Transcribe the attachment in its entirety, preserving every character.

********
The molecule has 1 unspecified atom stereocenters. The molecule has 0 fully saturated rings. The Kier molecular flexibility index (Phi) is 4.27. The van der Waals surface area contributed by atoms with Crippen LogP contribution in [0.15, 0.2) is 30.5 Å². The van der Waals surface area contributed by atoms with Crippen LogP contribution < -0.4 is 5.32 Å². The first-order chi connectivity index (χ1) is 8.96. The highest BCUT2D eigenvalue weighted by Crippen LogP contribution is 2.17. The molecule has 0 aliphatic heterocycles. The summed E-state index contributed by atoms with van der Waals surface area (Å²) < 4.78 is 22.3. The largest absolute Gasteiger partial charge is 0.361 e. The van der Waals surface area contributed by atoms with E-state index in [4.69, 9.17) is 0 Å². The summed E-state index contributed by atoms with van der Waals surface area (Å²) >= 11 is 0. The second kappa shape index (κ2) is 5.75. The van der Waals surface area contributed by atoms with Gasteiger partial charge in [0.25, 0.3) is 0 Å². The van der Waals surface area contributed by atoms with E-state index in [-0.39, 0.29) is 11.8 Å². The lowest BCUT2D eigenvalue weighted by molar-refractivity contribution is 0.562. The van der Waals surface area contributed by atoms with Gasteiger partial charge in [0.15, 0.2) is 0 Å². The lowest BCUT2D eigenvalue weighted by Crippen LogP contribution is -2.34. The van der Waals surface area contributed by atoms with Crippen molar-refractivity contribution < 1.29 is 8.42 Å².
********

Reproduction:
The molecule has 1 unspecified atom stereocenters. The molecule has 0 fully saturated rings. The Kier molecular flexibility index (Phi) is 4.27. The van der Waals surface area contributed by atoms with Crippen LogP contribution in [0.15, 0.2) is 30.5 Å². The van der Waals surface area contributed by atoms with Crippen LogP contribution < -0.4 is 5.32 Å². The first-order chi connectivity index (χ1) is 8.96. The highest BCUT2D eigenvalue weighted by Crippen LogP contribution is 2.17. The molecule has 0 aliphatic heterocycles. The summed E-state index contributed by atoms with van der Waals surface area (Å²) < 4.78 is 22.3. The largest absolute Gasteiger partial charge is 0.361 e. The van der Waals surface area contributed by atoms with E-state index in [4.69, 9.17) is 0 Å². The summed E-state index contributed by atoms with van der Waals surface area (Å²) >= 11 is 0. The second kappa shape index (κ2) is 5.75. The van der Waals surface area contributed by atoms with Gasteiger partial charge in [0.25, 0.3) is 0 Å². The van der Waals surface area contributed by atoms with E-state index in [-0.39, 0.29) is 11.8 Å². The lowest BCUT2D eigenvalue weighted by molar-refractivity contribution is 0.562. The van der Waals surface area contributed by atoms with Gasteiger partial charge in [0.15, 0.2) is 0 Å². The lowest BCUT2D eigenvalue weighted by Crippen LogP contribution is -2.34. The van der Waals surface area contributed by atoms with Crippen molar-refractivity contribution < 1.29 is 8.42 Å².